Simple Startup Principles for Strategic Project Planning with Chris Salter


More than two decades ago, entrepreneur Chris Salter was introduced to a simple but fresh approach to planning that changed his life. In a session with master planning facilitator Randolph Craft, he learned about a strategic project planning process that could help startups guard against Murphy’s Law: the idea that “what can go wrong, will go wrong.”

Salter used the project planning process to design and execute his first startup, Piano Wizard, a piano learning software that converts songs into video games to help people learn how to play piano.

“It changed everything for me as a startup,” Salter says. “When stuff is poorly planned we financially absorb tons of mistakes. But as a startup entrepreneur, I didn’t have money to repay programmers to redo stuff. It’s very, very costly for a startup not to have explicit end goals and action steps.”

Now Salter is passing that knowledge on to Founders Network members. On July 12, Salter hosted a webinar where he provided the principles of strategic project planning. The approach uses parts of speech as a metaphor to help startup founders mind map a successful project. 

To learn more about the principles of strategic project planning, see if you qualify for membership and check out the webinar from July 21.

Here’s a sneak preview of the strategic project planning approach.

The case for strategic project planning

According to one report, for every $1 billion spent on projects in the U.S. there is a loss or waste of roughly $122 million. This means that on average, 12 percent of the budget for projects is wasted due to poor management, counterproductive behaviors, and bad decision-making. 

Another report found that 48 percent of projects don’t finish on time. That’s because oftentimes project deadlines are estimates that team members don’t feel obligated to hit. Salter says upfront strategic project planning allows startup founders to build a team prepared to meet the necessary deadlines and deliver a project on time.

“Startups do not have time or money to waste. And as much as entrepreneurs are very action oriented, it’s a death trap.  If you run out of money, you run out of time, you miss opportunities because you haven’t thought through the parameters,” Salter says. “Big companies do this and fail all the time. They don’t plan well, but they’ve got the budget (and blame game) so they survive.  But startups do not have that luxury. We’ve got to be very efficient, more efficient than the big guys.”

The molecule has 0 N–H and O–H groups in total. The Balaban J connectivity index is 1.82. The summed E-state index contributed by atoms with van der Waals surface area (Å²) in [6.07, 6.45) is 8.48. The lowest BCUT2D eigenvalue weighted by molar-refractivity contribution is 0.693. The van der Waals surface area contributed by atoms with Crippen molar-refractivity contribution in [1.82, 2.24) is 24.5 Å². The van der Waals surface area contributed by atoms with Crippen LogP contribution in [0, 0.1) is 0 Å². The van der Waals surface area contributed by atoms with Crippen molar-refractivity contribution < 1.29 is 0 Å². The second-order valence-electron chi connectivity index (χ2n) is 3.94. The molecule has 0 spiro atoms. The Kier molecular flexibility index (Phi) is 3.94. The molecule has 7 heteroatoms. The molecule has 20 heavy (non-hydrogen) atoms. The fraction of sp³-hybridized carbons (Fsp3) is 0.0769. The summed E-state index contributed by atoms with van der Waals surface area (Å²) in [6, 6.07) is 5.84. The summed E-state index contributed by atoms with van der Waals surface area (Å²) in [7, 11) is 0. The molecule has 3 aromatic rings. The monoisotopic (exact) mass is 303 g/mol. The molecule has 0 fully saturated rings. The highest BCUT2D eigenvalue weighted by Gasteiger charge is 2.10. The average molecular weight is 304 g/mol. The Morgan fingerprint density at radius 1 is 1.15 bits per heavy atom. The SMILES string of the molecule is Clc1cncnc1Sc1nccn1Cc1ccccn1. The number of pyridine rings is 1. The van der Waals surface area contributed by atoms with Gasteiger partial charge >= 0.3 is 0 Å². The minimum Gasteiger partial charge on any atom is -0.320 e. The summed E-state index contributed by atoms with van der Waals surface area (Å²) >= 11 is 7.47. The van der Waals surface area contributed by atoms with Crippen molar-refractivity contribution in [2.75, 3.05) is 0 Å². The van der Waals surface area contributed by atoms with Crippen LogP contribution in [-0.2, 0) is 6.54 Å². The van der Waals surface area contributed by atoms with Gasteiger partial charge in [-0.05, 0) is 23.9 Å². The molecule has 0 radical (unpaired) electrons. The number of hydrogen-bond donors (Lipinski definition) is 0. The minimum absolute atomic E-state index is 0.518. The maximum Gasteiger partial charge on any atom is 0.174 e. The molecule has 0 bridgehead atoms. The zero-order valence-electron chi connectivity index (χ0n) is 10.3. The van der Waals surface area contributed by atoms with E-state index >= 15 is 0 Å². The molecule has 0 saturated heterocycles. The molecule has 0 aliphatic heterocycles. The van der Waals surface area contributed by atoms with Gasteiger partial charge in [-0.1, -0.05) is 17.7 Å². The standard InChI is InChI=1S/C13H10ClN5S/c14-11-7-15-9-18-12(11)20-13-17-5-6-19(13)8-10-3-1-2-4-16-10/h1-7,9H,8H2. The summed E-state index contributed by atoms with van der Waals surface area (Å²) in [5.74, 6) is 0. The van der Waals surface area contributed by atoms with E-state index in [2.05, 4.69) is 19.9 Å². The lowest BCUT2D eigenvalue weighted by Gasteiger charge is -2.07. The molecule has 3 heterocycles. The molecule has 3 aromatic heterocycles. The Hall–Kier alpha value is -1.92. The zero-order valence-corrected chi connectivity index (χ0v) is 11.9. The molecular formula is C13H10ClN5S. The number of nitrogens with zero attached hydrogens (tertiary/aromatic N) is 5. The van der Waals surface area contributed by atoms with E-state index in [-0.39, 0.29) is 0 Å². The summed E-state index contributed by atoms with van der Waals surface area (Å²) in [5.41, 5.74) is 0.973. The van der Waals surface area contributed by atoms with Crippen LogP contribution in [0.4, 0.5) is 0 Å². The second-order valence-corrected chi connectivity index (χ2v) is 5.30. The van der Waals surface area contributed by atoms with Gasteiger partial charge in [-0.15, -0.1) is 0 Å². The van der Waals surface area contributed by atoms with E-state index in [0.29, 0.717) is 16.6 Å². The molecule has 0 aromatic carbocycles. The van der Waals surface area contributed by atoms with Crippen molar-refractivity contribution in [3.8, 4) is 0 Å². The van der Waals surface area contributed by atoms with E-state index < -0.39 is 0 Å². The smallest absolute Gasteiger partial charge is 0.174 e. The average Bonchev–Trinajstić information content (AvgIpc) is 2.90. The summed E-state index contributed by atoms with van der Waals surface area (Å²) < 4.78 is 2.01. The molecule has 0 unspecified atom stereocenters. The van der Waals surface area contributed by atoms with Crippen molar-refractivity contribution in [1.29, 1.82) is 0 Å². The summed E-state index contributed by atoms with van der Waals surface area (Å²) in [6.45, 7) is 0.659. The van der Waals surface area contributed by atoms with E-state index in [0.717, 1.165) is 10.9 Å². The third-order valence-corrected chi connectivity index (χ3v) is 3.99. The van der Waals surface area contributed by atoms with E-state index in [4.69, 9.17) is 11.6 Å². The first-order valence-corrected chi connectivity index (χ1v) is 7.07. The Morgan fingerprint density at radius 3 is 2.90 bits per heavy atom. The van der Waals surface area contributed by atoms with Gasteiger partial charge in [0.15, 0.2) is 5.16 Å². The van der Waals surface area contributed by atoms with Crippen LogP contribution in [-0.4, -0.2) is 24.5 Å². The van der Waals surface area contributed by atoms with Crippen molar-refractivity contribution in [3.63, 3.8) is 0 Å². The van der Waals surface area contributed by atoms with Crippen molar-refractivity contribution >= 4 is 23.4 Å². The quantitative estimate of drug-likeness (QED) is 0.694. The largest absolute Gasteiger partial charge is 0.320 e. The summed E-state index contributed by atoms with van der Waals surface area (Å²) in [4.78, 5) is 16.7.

How it works

Many people conflate project management with project planning. The traditional Gannt chart is often where these people start. However, that kind of thinking establishes arbitrary deadlines and timelines without thinking of the actual prerequisites required in terms of time, resources, and money. According to Salter, in proper planning, the Gannt chart is the last part of the planning, the result, not the starting point.

“Planning  is very different from project management,” Salter says. “ It’s very much about exploring what actually needs to be done, what your end goals are, and the prerequisites for those end goals. What does each of those prerequisites need in terms of actions?  Who’s going to do it? How much will it cost?  How long will it take? And then you can actually see what the scope of the plan is. Often it’s much bigger than you thought.  You thought ‘we can do this in month.’ And you realize, ‘oh, I need four months to do this.’”  

The approach Salter uses starts with the end goals in mind. He says project planning, especially for a startup creating something new, requires a process that leverages different parts of the brain. This includes creative visualization of often ambitious clear end goals, and a meticulous backfilling of prerequisite end items and activities to get there. Without a thorough inclusive whole brain process, Salter says key aspects of the end goals are left out.

“Finding out you don’t have the actual time or money to fully deliver the project before you start, saves companies, saves careers, and saves embarrassment, if not humiliation,” Salter says. “The time you spend planning also allows you to pivot quickly when unexpected things do arise.”

At his webinar, Salter covered:

  • How to mind map the end items of a successful project
  • How to identify prerequisites and the actions necessary to achieve end goals
  • Useful planning tools, including mind mapping tools, PERT software, GANTT software and spreadsheets

To learn more about the principles of strategic project planning, see if you qualify for membership and check out the webinar from July 21.

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